“The front door of the bus was on fire and the visibility was very low but I knew I had to do something."
Every year, the Government of India honours 25 children from across the country for their “meritorious acts of bravery against all odds” with the National Award For Bravery. This year 22 children qualified out which Adithya became the first child from Kerala to receive the award. The award was definitely well-deserved as sixteen-year-old Adithya braved self-harm to save the lives of 20 people from a bus fire.
Here’s how it happened.
For Aditya K hailing from Ramanattukara, life in Kozhikode primarily revolved around school and football practices. That’s when Adithya’s grandmother received an invite for a tour to Nepal organised for the pensioner’s of Calicut University.
As most of the pensioners were senior citizens, their families decided to join the tour to make it more lively.
Aditya and his family set out on the tour on the 25th of April along with his parents and grandmother. “There was a total of 72 people travelling with us and we truly had an amazing time. We travelled to Lumbini, Kathmandu and Pokhara. I remember being awestruck by the Pashupatinath temple and the caves nearby. Everything was going well until the unfortunate incident,” recalls Adithya.
“We started our return trip on 1 May in two A/C Tourist buses from Nepal to the Lucknow airport. The bus that I was travelling in had 43 passengers and we were 60kms from the Indian border and reached a place called Daunne. That’s when one of the aunties in the bus noticed smoke coming from the back.” he explains.
When the travellers pointed this out to the driver, he ignored it and said that it would probably be dust. But when the travellers smelt diesel, they began to panic and stopped the bus.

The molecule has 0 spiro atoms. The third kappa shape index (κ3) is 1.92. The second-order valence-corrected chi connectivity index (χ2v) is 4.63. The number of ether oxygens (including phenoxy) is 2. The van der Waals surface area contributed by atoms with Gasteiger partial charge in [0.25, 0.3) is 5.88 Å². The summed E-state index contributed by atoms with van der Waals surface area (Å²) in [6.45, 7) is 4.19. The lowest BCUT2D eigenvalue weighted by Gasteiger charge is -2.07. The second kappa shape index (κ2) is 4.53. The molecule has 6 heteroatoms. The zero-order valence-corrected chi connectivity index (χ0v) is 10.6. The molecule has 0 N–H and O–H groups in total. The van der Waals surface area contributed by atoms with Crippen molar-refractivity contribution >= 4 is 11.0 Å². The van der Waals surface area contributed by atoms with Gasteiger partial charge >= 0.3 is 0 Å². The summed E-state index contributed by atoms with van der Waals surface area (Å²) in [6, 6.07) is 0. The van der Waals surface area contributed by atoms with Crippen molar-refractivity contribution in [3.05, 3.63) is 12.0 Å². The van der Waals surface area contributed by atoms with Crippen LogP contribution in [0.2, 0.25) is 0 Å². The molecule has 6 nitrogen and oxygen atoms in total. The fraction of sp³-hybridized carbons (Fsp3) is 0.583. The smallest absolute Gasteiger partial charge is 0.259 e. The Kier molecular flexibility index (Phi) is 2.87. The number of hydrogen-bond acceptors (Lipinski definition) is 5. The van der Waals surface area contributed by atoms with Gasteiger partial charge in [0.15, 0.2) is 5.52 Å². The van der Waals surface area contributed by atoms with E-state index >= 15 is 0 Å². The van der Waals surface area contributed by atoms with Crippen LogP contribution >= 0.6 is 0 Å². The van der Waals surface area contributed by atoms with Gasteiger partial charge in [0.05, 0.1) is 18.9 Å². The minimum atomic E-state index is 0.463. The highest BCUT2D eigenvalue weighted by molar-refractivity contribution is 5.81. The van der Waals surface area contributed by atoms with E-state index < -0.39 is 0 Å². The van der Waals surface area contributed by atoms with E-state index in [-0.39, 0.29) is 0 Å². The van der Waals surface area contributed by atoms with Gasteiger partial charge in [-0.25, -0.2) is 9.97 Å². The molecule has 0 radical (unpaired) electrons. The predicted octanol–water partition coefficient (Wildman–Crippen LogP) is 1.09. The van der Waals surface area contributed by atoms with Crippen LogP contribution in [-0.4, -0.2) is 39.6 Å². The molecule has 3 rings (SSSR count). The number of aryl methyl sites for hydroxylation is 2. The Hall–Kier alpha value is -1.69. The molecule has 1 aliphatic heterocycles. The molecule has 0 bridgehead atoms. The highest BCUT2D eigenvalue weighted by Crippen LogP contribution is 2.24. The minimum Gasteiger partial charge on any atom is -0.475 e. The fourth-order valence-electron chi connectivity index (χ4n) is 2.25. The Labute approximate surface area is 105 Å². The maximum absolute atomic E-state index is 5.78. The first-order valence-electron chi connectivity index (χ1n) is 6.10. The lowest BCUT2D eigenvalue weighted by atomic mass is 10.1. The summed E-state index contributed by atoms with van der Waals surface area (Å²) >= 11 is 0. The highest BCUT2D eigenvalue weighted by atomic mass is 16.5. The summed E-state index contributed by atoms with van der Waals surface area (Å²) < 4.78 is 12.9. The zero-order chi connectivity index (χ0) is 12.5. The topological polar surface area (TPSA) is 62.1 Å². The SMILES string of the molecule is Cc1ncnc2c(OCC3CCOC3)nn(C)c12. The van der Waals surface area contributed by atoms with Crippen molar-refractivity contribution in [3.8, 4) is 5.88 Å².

“My father, the tour operator and the cook who was travelling with us stepped out and went to see what was wrong. Suddenly, black smoke started entering the bus through the AC vent and the front part of the bus caught fire. I could only hear the screams and calls of help at that point. The situation was even worse because most of the travellers were senior citizens and I could just feel them looking around helplessly,” Adithya explains.
Adithya’s father Anish, who was standing outside, recalls that he broke a few windows so that the smoke could escape but he couldn’t do much because by then the bus started burning even more.
“The place that we had stopped the bus was quite isolated and we couldn’t find any water nearby to extinguish the flames.” says Anish.
“The situation was getting worse and we were running out of breath because of the smoke. The front door was on fire and the visibility was very low but I knew I had to do something so I walked around the bus trying to figure out a solution. And like a miracle, I found a hammer. I didn’t think twice. I broke the biggest window using all my might and kicked off the rest of the glass pieces. At that moment, I felt like the hopes of all the passengers revived,” Aditya recalls.
Aditya helped each of the passengers jump out of the bus through the broken window and recalls that he even had to push some of the reluctant ones out of the window.
“I made sure that the entire bus was cleared out before I jumped out. It was truly a relief to know that everyone had been saved because just moments after we all got out, we saw the entire bus go down in flames. If we had been just a few minutes late, none of us would have survived.” says Adithya.
“Besides a few bruises here and there, none of the passengers had been injured. It felt like a rebirth. After the bus went down in flames, I didn’t know what to tell my son. I just hugged him as tightly as I could,” adds Adithya.
“I’m not physically trained in any way but it was that moment of courage that gave me the strength to save the lives of so many people,” concludes Adithya.
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(Edited by Saiqua Sultan)